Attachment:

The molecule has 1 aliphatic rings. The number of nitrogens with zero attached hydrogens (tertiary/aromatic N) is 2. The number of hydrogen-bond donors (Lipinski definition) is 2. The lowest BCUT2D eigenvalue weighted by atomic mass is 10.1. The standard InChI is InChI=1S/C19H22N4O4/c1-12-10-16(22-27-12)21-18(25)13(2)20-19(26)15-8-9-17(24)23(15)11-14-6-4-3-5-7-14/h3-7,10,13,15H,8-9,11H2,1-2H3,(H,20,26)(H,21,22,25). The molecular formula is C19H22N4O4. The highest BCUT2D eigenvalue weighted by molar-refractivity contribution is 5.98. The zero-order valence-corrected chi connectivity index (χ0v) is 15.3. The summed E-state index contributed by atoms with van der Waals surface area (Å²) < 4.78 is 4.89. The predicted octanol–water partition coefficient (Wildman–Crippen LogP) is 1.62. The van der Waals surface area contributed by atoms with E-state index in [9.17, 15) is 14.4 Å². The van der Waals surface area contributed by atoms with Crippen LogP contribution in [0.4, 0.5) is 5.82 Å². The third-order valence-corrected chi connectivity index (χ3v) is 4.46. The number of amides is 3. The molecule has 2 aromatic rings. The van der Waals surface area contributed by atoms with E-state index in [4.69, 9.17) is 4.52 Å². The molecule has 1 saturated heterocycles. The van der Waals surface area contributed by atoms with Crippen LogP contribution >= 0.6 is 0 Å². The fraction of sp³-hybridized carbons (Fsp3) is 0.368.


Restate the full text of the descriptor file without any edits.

The molecule has 1 aliphatic rings. The number of nitrogens with zero attached hydrogens (tertiary/aromatic N) is 2. The number of hydrogen-bond donors (Lipinski definition) is 2. The lowest BCUT2D eigenvalue weighted by atomic mass is 10.1. The standard InChI is InChI=1S/C19H22N4O4/c1-12-10-16(22-27-12)21-18(25)13(2)20-19(26)15-8-9-17(24)23(15)11-14-6-4-3-5-7-14/h3-7,10,13,15H,8-9,11H2,1-2H3,(H,20,26)(H,21,22,25). The molecular formula is C19H22N4O4. The highest BCUT2D eigenvalue weighted by molar-refractivity contribution is 5.98. The zero-order valence-corrected chi connectivity index (χ0v) is 15.3. The summed E-state index contributed by atoms with van der Waals surface area (Å²) < 4.78 is 4.89. The predicted octanol–water partition coefficient (Wildman–Crippen LogP) is 1.62. The van der Waals surface area contributed by atoms with E-state index in [9.17, 15) is 14.4 Å². The van der Waals surface area contributed by atoms with Crippen LogP contribution in [0.4, 0.5) is 5.82 Å². The third-order valence-corrected chi connectivity index (χ3v) is 4.46. The number of amides is 3. The molecule has 2 aromatic rings. The van der Waals surface area contributed by atoms with E-state index in [4.69, 9.17) is 4.52 Å². The molecule has 1 saturated heterocycles. The van der Waals surface area contributed by atoms with Crippen LogP contribution >= 0.6 is 0 Å². The fraction of sp³-hybridized carbons (Fsp3) is 0.368.